Mission Society of the Philippines



Lk 1:1-4; 4:14-21

THE GOSPEL TODAY features the return of Jesus to his native province, that is, Galilee. By that time, the Galileans must have already heard about his fame: his preaching, his healing of the sick, and his casting out of demons. Well, they must be proud of Him as a fellow Galilean. His return to his town Nazareth was unexpected. But people must have been excited to hear Him speak. The scene was a kind of dramatic. Reading a passage from the book of Isaiah, He then told the people, “Today this scripture passage is fulfilled in your hearing.”

Let us reflect on some of the important moments in the gospel.

Firstly, Jesus is the bearer of the Spirit. The gospel text says that Jesus returned to Galilee “in the power of the Spirit.” There is a significant role of the Spirit in the life of Jesus. Like, for example, He was conceived by the Holy Spirit. Then before He began his public ministry, He was driven by the Spirit to the desert. At his baptism, the Spirit was present in a form of a dove. Now, in his public ministry, the Spirit is all the more present. So, there is a linkage between Jesus and the Spirit. Elsewhere in the gospels, Jesus talks about his oneness with the Father. This gospel passage says about Jesus’ oneness with the Spirit.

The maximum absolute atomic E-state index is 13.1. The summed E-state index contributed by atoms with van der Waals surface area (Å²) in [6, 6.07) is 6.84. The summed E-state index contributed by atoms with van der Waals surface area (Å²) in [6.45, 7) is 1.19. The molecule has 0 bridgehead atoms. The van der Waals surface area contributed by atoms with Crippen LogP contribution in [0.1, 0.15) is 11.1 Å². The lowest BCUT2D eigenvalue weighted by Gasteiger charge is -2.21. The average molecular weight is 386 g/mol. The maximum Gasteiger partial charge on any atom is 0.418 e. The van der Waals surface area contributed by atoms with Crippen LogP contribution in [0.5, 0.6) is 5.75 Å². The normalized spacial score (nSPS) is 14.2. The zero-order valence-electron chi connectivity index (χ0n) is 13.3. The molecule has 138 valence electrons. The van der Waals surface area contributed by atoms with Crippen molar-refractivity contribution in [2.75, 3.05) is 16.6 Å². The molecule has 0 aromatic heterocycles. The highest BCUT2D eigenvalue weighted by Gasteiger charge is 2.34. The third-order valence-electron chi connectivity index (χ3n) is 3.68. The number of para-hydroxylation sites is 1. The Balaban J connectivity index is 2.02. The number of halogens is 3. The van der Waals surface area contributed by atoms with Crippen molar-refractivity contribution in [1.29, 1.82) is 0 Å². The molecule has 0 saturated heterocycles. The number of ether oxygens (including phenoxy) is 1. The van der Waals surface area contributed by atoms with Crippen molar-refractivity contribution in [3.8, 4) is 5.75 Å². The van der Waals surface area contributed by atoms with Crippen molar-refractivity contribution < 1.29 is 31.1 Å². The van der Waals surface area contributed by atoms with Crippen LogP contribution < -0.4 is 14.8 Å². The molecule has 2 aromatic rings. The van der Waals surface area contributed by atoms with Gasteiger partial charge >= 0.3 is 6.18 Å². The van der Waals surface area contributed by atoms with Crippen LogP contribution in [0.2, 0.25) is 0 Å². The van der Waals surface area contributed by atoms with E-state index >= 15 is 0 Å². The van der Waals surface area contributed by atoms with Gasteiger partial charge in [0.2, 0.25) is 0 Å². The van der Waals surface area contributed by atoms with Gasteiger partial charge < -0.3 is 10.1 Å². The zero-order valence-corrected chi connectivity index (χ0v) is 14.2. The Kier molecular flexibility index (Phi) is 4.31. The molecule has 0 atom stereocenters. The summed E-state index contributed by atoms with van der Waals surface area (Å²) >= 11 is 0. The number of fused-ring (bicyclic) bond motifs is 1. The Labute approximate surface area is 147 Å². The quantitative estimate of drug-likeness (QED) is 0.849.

How important is this to us? On the one hand, this passage helps us understand better our belief in one God: the unity of the Father, the Son, and the Holy Spirit. On the other hand, this also leads us to realize that, like Jesus, we are a “Spirited-people.” Let us not forget the presence of the Spirit in our lives; let us allow Him to work in us, and we try to follow where He leads us.

Secondly, Jesus’ return to Galilee and Nazareth shows how important it is to link himself to His roots. Jesus remembers the place where He grew up. He must have remembered the things He used to do in that place. And one of these was to go to the synagogue and read a scripture passage.

In our life, homecoming is considered important. People who have a happy childhood would naturally love to “come home.” But for people who have sad memories during their childhood would not want to “come home.” However, our past, whether happy or sad, is part of our life. In the road toward wholeness, the recommendation is to always go back to our roots.

Thirdly, after reading a passage from the book of the prophet Isaiah, Jesus declares, “Today this scripture passage is fulfilled in your hearing.” He declares himself as the expected Messiah who fulfills the prophecy of Isaiah. This can be also considered as the call to mission because of the “bringing of glad tidings to the poor, liberty to captives, sight to the blind….”

We can relate this to our baptismal and confirmation promises. When we received these two sacraments of initiation, we have become missionaries because we are called to bring good news to others. The bringing or sharing of good news to others is part of our Christian responsibility. That is why we have been called to be expressive of our faith by fulfilling the sacramental promises. AMEN.

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